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A Guide to Gift Wrapping

A Guide to Gift Wrapping

If you're an overachiever (and we know so many of you are), you've already bought all of your gifts. But you're not done. You still need to wrap them. Whether big or small, bought or homemade, your gifts will cry out for some decorative and festive paper applied in a slick and orderly fashion. But some of us are a bit wrapper-challenged. No matter how hard we try, our gifts turn out looking less than perfect. Fear not: we've put together a helpful guide. Just follow these 8 easy steps and next thing you know people will be calling you Martha Stewart (and they'll mean it as a compliment).

Step 1: The Box
If the gift comes pre-packaged in a rectangular shaped box, you're done! No actually, you can just skip to step 2. If your gift doesn't come in a box, like if you bought your mom an assortment of gardening tools, then find a box to put them into. Make sure the box fits the size of the gift. We all know it's hilarious to put a tiny gift inside a giant box, but don't do it. Just don't. Note: If you can't find a box that works, forget about the wrapping altogether and just go for a gift bag.

Step 2: The Paper
It's nice to use wrapping paper that matches the season. You can find some really fabulous, elegant stuff this time of year--but it's expensive. So instead of blowing all your hard-earned cash on pretty wood-pulp, opt for the cheap stuff at your local drug store and make it look classy by selecting something with a little shine. Metallics = expensive (looking). And if you spent all your dough on gifts, just use whatever your parents have in the "gift wrapping" stash (that Transformers stuff will be fine). DO NOT use pages from your French textbook as wrapping paper, no matter how desperate you are or how much you hate French.

Step 3: Get Organized
Find a large, flat space—a kitchen table usually works well, but make sure it's clean. You don't want spare bits of macaroni finding their way into your gift. Along with wrapping paper make sure you have scissors and some clear tape. Pull off a few 2-3 inch tape strips and hang them on the edge of the table so you can easily grab them. Also, if you have a lot of gifts, try to find yourself a magical elf to help out. Or just enlist a sibling.

Step 4: Make the Cut
The biggest wrapping mistake is using too much paper, which will make your gift look sloppy. To find out how much you should use, unroll or unfold some paper and set your box in the middle of it with the largest side down. Then, without cutting at all, pull the free end of the paper around the box to meet the roll. When they touch, give yourself an extra inch or so and then cut.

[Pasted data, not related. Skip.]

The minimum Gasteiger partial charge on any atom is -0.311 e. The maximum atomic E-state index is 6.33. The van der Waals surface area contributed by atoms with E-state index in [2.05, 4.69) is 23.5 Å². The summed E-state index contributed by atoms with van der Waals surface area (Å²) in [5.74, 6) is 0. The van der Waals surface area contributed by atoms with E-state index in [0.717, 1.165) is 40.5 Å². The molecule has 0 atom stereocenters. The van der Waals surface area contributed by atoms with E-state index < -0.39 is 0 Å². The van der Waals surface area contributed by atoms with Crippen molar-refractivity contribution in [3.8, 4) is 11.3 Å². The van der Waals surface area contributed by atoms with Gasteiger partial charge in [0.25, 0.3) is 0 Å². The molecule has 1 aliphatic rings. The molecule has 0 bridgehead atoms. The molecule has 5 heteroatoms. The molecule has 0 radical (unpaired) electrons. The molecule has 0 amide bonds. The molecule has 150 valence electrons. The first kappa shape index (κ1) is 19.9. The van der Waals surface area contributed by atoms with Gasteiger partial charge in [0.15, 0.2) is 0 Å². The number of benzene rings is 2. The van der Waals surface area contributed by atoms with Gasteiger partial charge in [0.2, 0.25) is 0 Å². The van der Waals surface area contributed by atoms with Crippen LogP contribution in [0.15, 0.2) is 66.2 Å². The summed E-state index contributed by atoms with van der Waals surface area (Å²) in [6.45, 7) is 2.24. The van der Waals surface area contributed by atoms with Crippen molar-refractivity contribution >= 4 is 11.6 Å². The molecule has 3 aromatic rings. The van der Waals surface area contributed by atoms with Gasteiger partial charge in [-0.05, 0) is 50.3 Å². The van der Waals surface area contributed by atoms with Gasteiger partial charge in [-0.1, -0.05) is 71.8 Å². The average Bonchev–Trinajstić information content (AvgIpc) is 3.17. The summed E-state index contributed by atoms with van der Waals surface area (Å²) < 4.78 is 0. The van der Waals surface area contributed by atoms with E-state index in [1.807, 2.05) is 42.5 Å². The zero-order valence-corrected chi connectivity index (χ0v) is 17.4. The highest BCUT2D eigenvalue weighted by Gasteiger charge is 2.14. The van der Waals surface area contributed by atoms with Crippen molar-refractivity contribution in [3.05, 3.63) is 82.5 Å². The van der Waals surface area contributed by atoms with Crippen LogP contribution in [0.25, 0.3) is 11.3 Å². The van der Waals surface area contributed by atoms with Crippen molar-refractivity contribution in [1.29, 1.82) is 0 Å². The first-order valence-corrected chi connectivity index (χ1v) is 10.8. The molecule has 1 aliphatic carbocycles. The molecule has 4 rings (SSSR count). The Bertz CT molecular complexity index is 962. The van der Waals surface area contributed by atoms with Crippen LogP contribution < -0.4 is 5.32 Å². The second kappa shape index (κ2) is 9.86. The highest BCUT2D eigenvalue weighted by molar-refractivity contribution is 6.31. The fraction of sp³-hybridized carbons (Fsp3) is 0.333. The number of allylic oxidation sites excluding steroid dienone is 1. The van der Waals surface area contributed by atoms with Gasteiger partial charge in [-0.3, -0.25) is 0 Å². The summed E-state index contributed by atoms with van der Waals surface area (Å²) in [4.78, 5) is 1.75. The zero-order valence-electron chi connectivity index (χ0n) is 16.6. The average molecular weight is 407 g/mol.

Step 5: Tape-tastic
Now you have a big rectangular piece of paper. Fold the side that you just cut from the roll over (towards the undecorated side) about 1/2 an inch so that the edge is straight and clean. Now wrap the paper over the box so that the paper is snug and the folded edge is on top. While you hold the paper in place with one hand, grab a strip of tape that's hanging off the table and stick it on to keep the paper in place. Add another piece of tape or two and then move on. Note: DO NOT use too much tape, unless you want to blame the wrapping job on your 5-year-old cousin.

Step 6: The Ends
You now have a box with paper wrapped around it one way and open ends. This is the toughest part. First trim the amount of paper hanging off each end. You want to leave enough paper so that the top and bottom parts fold to just past the half-way point of the box. Now, look at the end of your present: you have a top, bottom, and two sides. Take the paper along one side and flatten it along the edge so that the top and bottom are sticking out. Do the same with the other side of paper. You should now have a triangular flap on the top and bottom. Fold the triangles down and secure them with tape. Do the same thing on the other end and...Ta-dah! You have wrapped a gift!

Step 7: Fancy Stuff
If you have bows, ribbon, or pretty gift tags, add them. You can add elegance by using a ribbon in a complementary color (that means no pink with your red and green paper). If you're the type that has trouble tying your shoes, just go for the ready-made, pre-tied bows so all you have to do is peel away a backing and stick. You can also get creative and add a single sprig of holly or little jingle bells tucked under a bow. If you've done a nice job with the wrapping paper, there's no need to go overboard with decorations. After all, you want people to appreciate your hard work. However, if the wrapping situation is, uh, not-so-good, try to use these accoutrements to hide the imperfections.

Step 8: Fixing Mistakes
Let's say you completed the previous seven steps, but the box isn't fully covered, the paper is wrinkled, and you have tape in your hair. You could use tiny strips of paper to cover the exposed portions, try your best to smooth out the wrinkles, and use peanut butter to get the tape out of your hair. But these fixes will just make your box look silly (and peanut butter doesn't really get tape out of your hair). We suggest you simply start over. And if all else fails, save yourself the trouble and and just use a gift bag.

Have you wrapped your gifts yet? Or do you just hand them over to your Mom or Dad and let them do all the work?

Related Post: The Ultimate Guide to Gift Giving

Topics: Life
Tags: guides, gifts, wrapping

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